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Italia Federici, the one-time girlfriend of a convicted former senior official at the Interior Department, is a target of the ongoing federal influence-peddling investigation into the activities of former lobbyist Jack Abramoff, according to court documents obtained by Legal Times. In a letter dated Jan. 19, the Justice Department informed Federici, founder of the Council of Republicans for Environmental Advocacy, that she was a target of the federal probe. “The investigation is focused on the allegedly illegal manner in which you operated the Council of Republicans for Environmental Advocacy,” wrote Stephanie Evans, a trial attorney in the department’s Tax Division. Federici co-founded CREA, a conservative-leaning environmental-advocacy group, in 1997 with Gale Norton, who became secretary of the Interior Department in 2001. Reached by phone this morning Federici said, “I’m running into a meeting, and I don’t really have time for your call. Thank you.” Federici was central to the charges against J. Steven Griles, the former deputy secretary of the Interior Department who pleaded guilty March 23 to misleading Senate investigators about his relationship with Abramoff, the infamous then-Greenberg Traurig lobbyist who pleaded guilty to several felonies last year. As part of a plea, Griles admitted that because of his romantic relationship with Federici, he “gave Abramoff more credibility as a lobbyist” and “distinguished him from other lobbyists.” According to the Jan. 19 target letter filed in the U.S. District Court for the District of Columbia, investigators are looking at whether Federici violated five statutes in connection with running the group: conspiracy to defraud the United States, tax evasion, impeding the Internal Revenue Service, and obstructing proceedings and making false statements before the Senate. The letter makes no mention of Abramoff or Griles. Federal officials also informed Federici that they believe she “may have assisted others in depriving the American Public of honest services of at least one administration official,” the letter states. The letter advised Federici to seek an attorney and asked if she would be willing to plead guilty and cooperate with investigators. Whether she is currently cooperating or played a role in Griles’ plea is unknown. CREA’s Web site says it is committed to helping create a clean environment by “promoting fair, community-based solutions to environmental challenges, highlighting Republican environmental accomplishments and building on our Republican tradition of conservation.” The group’s phone and e-mail systems did not appear to be operational today. E-mails released as part of the federal investigation show how Abramoff used Federici and her organization to push his tribal clients’ interests with Griles. Federici personally introduced Griles to Abramoff in March 2001, shortly before Griles’ Senate confirmation. Abramoff was also a major donor to CREA and directed his clients to donate a total of $500,000 between March 2001 and May 2003. Federici’s political connections stretch beyond Abramoff. In addition to running CREA, Federici worked closely with Grover Norquist’s Americans for Tax Reform. In November 2005, Federici testified before the Senate Indian Affairs Committee, where she downplayed her role helping Abramoff and Griles. “It is disheartening to me to sit here and to have my good name and the name of my organization painted with the same broad brush that Jack Abramoff and Michael Scanlon and other folks involved with this matter have been painted,” she told the committee. Federici’s financial situation appears shaky. During the start of the federal inquiries a few years ago, Federici hired Michael Scheininger at McKenna Long & Aldridge. But she recently switched counsel to Jonathan Rosen of Mintz Levin Cohn Ferris Glovsky and Popeo. Rosen declined to comment on the case. After Federici received her target letter, she applied for representation by the Office of the Federal Public Defender. According to the financial affidavit she filed with the court, Federici received $10,000 from Margaret Alexander Parker, the GOP fund-raiser who passed away from complications of leukemia in December. Federici stated that her income fluctuates from month to month and that she has $3,000 in savings. The application was approved. So far, 10 people have faced charges as part of the Justice Department’s influence-peddling probe stemming from Abramoff’s conduct. In addition to Abramoff and Griles, other officials who have pleaded guilty include Roger Stillwell, former Mariana Islands desk officer at Interior; former Rep. Bob Ney (R-Ohio) and his former chief of staff, Will Heaton; and one-time Abramoff associates Michael Scanlon, Tony Rudy, Neil Volz, and Adam Kidan. David Safavian, the former top procurement officer at the Office of Management and Budget, was convicted on four charges of making false statements and obstructing justice stemming from his dealings with Abramoff.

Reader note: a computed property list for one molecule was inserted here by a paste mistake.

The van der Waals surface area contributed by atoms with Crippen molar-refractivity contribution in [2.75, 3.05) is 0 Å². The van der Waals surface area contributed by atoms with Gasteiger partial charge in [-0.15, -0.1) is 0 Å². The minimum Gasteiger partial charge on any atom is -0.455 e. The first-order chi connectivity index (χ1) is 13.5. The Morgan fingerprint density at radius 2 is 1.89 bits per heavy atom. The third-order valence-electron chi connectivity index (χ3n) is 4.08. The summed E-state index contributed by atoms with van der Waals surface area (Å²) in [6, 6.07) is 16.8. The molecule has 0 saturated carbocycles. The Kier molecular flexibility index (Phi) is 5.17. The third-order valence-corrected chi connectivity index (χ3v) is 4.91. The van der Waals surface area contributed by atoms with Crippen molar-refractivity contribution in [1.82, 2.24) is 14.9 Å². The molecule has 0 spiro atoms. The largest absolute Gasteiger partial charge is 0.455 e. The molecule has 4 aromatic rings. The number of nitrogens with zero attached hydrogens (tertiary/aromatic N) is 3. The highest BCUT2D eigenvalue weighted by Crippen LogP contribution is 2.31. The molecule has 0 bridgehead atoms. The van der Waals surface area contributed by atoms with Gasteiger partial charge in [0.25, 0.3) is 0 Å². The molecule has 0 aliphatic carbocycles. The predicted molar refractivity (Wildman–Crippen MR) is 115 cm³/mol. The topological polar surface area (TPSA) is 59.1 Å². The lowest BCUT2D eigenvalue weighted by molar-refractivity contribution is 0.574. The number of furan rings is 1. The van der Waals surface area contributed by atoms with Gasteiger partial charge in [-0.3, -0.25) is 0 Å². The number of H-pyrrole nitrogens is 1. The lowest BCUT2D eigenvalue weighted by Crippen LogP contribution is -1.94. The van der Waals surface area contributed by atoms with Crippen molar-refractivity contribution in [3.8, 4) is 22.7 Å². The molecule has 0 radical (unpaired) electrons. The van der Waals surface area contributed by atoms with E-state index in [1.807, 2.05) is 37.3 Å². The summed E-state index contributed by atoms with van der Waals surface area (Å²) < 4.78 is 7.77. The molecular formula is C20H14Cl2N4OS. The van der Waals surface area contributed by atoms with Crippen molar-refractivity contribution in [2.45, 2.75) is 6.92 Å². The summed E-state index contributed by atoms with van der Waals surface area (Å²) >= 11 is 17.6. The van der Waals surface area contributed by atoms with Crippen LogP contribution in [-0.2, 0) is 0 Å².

Emma Schwartz can be contacted at [email protected].

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